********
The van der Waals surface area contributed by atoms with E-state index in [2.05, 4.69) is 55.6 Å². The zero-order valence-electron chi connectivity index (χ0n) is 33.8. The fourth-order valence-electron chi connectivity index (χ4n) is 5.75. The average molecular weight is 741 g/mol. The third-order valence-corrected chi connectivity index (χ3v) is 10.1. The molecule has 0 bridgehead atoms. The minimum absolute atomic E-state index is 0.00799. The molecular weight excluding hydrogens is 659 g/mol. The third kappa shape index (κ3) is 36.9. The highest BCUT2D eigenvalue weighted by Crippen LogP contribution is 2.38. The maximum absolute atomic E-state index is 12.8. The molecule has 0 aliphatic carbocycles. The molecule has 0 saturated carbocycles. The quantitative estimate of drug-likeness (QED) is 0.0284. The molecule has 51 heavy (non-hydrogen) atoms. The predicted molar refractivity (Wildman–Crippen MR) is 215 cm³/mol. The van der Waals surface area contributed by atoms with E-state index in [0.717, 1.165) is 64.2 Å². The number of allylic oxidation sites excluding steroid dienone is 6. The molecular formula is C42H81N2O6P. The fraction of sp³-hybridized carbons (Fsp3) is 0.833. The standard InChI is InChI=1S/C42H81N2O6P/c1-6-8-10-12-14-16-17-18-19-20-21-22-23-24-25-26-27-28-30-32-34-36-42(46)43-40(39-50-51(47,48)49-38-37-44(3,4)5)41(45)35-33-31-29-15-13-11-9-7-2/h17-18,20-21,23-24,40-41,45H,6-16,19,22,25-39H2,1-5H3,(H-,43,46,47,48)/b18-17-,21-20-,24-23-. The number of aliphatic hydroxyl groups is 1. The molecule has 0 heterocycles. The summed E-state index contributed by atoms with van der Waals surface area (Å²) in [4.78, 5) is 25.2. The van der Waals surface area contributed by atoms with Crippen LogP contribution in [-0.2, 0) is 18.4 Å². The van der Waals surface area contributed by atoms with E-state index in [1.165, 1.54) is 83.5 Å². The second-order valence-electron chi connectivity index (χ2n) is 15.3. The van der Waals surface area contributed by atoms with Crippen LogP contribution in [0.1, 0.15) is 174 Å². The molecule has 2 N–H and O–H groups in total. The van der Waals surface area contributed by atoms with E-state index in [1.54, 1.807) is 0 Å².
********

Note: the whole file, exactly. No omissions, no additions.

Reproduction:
The van der Waals surface area contributed by atoms with E-state index in [2.05, 4.69) is 55.6 Å². The zero-order valence-electron chi connectivity index (χ0n) is 33.8. The fourth-order valence-electron chi connectivity index (χ4n) is 5.75. The average molecular weight is 741 g/mol. The third-order valence-corrected chi connectivity index (χ3v) is 10.1. The molecule has 0 bridgehead atoms. The minimum absolute atomic E-state index is 0.00799. The molecular weight excluding hydrogens is 659 g/mol. The third kappa shape index (κ3) is 36.9. The highest BCUT2D eigenvalue weighted by Crippen LogP contribution is 2.38. The maximum absolute atomic E-state index is 12.8. The molecule has 0 aliphatic carbocycles. The molecule has 0 saturated carbocycles. The quantitative estimate of drug-likeness (QED) is 0.0284. The molecule has 51 heavy (non-hydrogen) atoms. The predicted molar refractivity (Wildman–Crippen MR) is 215 cm³/mol. The van der Waals surface area contributed by atoms with E-state index in [0.717, 1.165) is 64.2 Å². The number of allylic oxidation sites excluding steroid dienone is 6. The molecular formula is C42H81N2O6P. The fraction of sp³-hybridized carbons (Fsp3) is 0.833. The standard InChI is InChI=1S/C42H81N2O6P/c1-6-8-10-12-14-16-17-18-19-20-21-22-23-24-25-26-27-28-30-32-34-36-42(46)43-40(39-50-51(47,48)49-38-37-44(3,4)5)41(45)35-33-31-29-15-13-11-9-7-2/h17-18,20-21,23-24,40-41,45H,6-16,19,22,25-39H2,1-5H3,(H-,43,46,47,48)/b18-17-,21-20-,24-23-. The number of aliphatic hydroxyl groups is 1. The molecule has 0 heterocycles. The summed E-state index contributed by atoms with van der Waals surface area (Å²) in [4.78, 5) is 25.2. The van der Waals surface area contributed by atoms with Crippen LogP contribution in [-0.2, 0) is 18.4 Å². The van der Waals surface area contributed by atoms with E-state index in [1.165, 1.54) is 83.5 Å². The second-order valence-electron chi connectivity index (χ2n) is 15.3. The van der Waals surface area contributed by atoms with Crippen LogP contribution in [0.1, 0.15) is 174 Å². The molecule has 2 N–H and O–H groups in total. The van der Waals surface area contributed by atoms with E-state index in [1.54, 1.807) is 0 Å².